The San Francisco Gay Men’s Chorus To Fight Trump Hate By Touring Red States

Image Creator: Devin Randall


The San Francisco Gay Men’s Chorus is starting to rev up in preparation for their latest tour.

The chorus, which is also celebrating its 40th anniversary this year, is preparing for their Lavender Pen tour this coming fall.

The tour, which is being shared with the Oakland Interfaith Gospel Choir, will take them through towns in several red states like Jackson, Birmingham, Knoxville, Greenville, and Charlotte. These will be the main cities where the major concerts will take place.

In addition, they will have smaller and more intimate visits with schools, churches, government buildings and more to spread the message and share the meaning of The Lavender Pen Tour.


But what is that message and meaning? Well, you’d have to look back to both November of last year and to the very origin of the chorus, and we were lucky enough to speak with Tim Seelig and Chris Verdugo, the SFGMC Artistic and Executive Directors respectively, about both topics.

“The day after the election. Wednesday morning, we all woke up in a phase of disbelief,” Verdugo noted while remembering the inception of the tour, “we received an email from our board president saying we should reconsider our touring abroad.”

And as Seelig remembered the email’s content went something along the lines of, “Why are we spending this much money when we are really needed at home?”


Credit: Screenshot Youtube @SFGMCVideo

You see, the chorus had already planned to do a tour in China, but as soon as the Trump administration won they knew their plans had to change.

As Verdugo remembers, “We didn’t know what would happen with a Trump presidency, but we knew that it would cause a lot of strife. We knew that if we were already, even under the Obama administration, still under trouble in the south… we knew that the situation was only going to get worse.”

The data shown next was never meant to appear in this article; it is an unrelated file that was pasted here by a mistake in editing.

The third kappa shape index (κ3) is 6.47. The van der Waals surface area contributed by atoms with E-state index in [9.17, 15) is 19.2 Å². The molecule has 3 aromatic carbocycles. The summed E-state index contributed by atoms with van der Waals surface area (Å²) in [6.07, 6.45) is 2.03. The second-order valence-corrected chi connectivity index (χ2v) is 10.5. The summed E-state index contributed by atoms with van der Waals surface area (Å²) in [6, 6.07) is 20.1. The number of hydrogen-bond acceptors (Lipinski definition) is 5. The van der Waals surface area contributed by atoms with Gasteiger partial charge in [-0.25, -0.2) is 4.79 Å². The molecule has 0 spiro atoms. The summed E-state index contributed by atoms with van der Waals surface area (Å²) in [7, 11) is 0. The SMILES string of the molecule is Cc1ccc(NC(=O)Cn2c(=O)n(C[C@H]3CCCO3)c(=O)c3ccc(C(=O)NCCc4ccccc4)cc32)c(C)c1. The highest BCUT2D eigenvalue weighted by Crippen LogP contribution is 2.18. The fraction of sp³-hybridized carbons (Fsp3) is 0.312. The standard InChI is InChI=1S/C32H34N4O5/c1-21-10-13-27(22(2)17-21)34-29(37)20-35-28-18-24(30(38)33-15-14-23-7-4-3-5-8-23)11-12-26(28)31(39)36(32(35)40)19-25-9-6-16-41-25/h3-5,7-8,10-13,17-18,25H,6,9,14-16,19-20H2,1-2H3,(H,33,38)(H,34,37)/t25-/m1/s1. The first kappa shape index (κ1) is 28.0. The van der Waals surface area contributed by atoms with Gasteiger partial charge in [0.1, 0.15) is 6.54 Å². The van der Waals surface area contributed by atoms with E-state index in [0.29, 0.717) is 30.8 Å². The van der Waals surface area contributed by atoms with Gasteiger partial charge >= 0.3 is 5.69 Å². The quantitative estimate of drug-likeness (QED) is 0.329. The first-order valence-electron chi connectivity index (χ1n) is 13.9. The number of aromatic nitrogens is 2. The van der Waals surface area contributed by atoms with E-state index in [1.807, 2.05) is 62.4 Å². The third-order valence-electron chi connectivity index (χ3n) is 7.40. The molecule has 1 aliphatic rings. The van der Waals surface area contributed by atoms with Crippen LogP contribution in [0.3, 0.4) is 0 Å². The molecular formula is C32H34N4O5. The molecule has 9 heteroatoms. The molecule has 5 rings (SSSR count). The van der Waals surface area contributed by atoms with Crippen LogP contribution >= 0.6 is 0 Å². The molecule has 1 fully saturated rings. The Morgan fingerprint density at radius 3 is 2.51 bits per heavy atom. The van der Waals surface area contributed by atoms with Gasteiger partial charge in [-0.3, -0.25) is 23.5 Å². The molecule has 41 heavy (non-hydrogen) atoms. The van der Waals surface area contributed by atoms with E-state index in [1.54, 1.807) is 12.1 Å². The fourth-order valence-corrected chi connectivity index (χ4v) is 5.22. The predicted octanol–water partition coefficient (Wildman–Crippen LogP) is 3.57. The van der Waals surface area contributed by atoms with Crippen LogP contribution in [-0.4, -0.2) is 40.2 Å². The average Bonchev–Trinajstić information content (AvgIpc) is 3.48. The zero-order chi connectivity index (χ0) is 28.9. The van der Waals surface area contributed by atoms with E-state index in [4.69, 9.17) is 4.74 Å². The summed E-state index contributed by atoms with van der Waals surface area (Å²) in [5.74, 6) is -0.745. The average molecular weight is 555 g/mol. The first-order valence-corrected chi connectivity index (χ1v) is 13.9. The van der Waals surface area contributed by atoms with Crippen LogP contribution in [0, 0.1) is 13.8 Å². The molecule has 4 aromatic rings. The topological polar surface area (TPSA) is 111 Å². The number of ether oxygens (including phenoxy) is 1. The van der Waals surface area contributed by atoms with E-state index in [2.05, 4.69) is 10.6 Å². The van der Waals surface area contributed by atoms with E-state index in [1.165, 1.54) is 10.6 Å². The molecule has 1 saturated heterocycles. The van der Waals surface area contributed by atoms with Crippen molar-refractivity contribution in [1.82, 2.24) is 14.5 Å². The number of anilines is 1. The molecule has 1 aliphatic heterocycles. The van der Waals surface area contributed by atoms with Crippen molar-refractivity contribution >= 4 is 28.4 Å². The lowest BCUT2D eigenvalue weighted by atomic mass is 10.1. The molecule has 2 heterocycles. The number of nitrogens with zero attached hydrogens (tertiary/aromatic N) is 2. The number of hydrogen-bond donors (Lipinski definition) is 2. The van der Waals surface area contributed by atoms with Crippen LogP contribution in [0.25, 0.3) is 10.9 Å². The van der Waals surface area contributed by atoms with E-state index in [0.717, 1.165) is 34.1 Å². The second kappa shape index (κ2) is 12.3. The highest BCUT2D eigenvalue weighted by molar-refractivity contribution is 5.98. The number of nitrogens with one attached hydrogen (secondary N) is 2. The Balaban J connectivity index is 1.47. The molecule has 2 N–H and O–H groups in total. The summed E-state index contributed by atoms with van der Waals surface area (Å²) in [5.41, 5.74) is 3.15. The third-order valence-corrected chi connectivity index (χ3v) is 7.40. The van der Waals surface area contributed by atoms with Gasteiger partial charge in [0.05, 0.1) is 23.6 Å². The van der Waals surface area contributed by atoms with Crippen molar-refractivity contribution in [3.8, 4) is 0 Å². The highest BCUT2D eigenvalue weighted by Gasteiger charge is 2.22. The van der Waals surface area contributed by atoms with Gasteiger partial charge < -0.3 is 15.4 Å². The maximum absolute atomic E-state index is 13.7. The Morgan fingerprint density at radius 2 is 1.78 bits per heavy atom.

That’s when the idea for the Lavender Pen tour was born. The tour’s plan is to travel to parts of the American South and to bridge a gap between two different cultures and populaces of the American people.

But why title it the Lavender Pen? Again, we have to look at the chorus’s origins.

In 1977, out politician Harvey Milk sponsored a gay civil rights bill. He worked with San Francisco Mayor George Moscone to make that bill an official law, and when Moscone did sign it in he did it with Milk’s lavender pen.

Then in 1978, a group of gay men gathered to start a chorus. This would eventually become the first choir in the world to openly promote and focus on sexual orientation. But, it wasn’t all smooth sailing at the start.



“A hundred gay men in one room and a fight broke out. Can you imagine?” Seelig, who joined the choir ten years later, reminisced sarcastically, “They were fighting about what to call it and settled on two names. ‘Men About Town’ or ‘San Francisco Gay Men’s Chorus.’ At the end, SFGMS prevailed.”